The Dare Club – when life imitates literature

THE DARE CLUB cover 2

Question: what do you get if you combine a novel featuring an abseiling woman on the cover, good weather, good friends and a deserving charity?

Answer: The Dare Club abseil challenge in aid of Keeping Abreast, which took place on Saturday 21 June at Aid Rope Access in Great Yarmouth, Norfolk.

It was a fabulous day – everyone was so brave. Quite a few of the ladies taking part were terrified of heights and were literally shaking as they climbed the steep steps to the top of the 20 metre abseil tower. There were 3 different heights to abseil from, but everyone went from the top, which was a real achievement.

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The 20m abseil tower at Aid Rope Access

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Me with my fellow Dare Club organisers – The Amazing Abseillers. Love them all!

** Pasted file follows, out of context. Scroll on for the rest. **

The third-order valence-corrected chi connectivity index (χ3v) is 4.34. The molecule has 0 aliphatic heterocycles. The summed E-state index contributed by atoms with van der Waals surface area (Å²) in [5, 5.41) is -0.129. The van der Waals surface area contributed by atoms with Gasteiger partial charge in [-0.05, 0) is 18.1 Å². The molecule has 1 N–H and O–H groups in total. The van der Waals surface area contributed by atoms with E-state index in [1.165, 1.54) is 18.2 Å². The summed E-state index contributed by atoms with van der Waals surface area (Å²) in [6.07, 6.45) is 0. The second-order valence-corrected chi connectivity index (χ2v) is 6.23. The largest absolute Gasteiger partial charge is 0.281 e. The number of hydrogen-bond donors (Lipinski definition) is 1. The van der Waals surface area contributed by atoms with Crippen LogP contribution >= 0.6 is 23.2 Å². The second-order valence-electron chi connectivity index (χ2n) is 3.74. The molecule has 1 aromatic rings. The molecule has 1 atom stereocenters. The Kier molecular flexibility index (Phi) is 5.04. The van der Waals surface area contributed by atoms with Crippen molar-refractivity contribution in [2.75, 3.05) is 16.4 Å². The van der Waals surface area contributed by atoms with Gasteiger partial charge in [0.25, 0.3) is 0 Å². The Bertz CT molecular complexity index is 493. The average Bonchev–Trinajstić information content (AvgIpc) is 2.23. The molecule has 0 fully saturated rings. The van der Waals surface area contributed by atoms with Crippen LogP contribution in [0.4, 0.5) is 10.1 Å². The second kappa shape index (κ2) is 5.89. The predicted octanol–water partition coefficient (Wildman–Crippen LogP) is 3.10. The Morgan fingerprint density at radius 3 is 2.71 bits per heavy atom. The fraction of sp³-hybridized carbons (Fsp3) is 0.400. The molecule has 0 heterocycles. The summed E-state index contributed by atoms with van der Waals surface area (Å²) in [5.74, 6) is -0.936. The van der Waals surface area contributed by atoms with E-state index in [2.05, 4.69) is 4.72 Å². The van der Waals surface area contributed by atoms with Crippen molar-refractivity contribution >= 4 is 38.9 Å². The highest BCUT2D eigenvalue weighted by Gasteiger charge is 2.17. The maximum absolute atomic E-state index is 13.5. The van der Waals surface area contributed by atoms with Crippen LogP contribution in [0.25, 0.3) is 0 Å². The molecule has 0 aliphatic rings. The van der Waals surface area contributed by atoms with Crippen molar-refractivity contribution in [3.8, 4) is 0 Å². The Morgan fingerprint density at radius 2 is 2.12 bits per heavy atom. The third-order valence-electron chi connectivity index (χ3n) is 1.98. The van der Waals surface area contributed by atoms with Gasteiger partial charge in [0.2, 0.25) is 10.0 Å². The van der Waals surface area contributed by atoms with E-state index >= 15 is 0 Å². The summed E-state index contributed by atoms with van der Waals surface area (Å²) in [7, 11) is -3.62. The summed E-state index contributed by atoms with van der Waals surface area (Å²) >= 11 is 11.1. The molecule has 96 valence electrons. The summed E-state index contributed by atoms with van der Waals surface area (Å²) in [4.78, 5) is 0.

There were 3 different heights to abseil from, but everyone went from the top, which was a real achievement. One of my friends said she was cursing me since it was my idea, but she did it anyway and felt amazing afterwards. But then I already knew she was brave, because she maintained a steadfastly positive outlook for the whole time she was being treated for breast cancer recently. She was also more than happy to help me with my research when I was writing The Dare Club, in which one of the characters – Colette – has had breast cancer.

As for me, I’d been fairly blasé about the whole thing right from the start – I went up the tower before the event and enjoyed looking at the views and the feeling of the wind in my hair. I’ve never had a problem with heights, so I wasn’t scared as I posed for photos before I began my ascent to the top.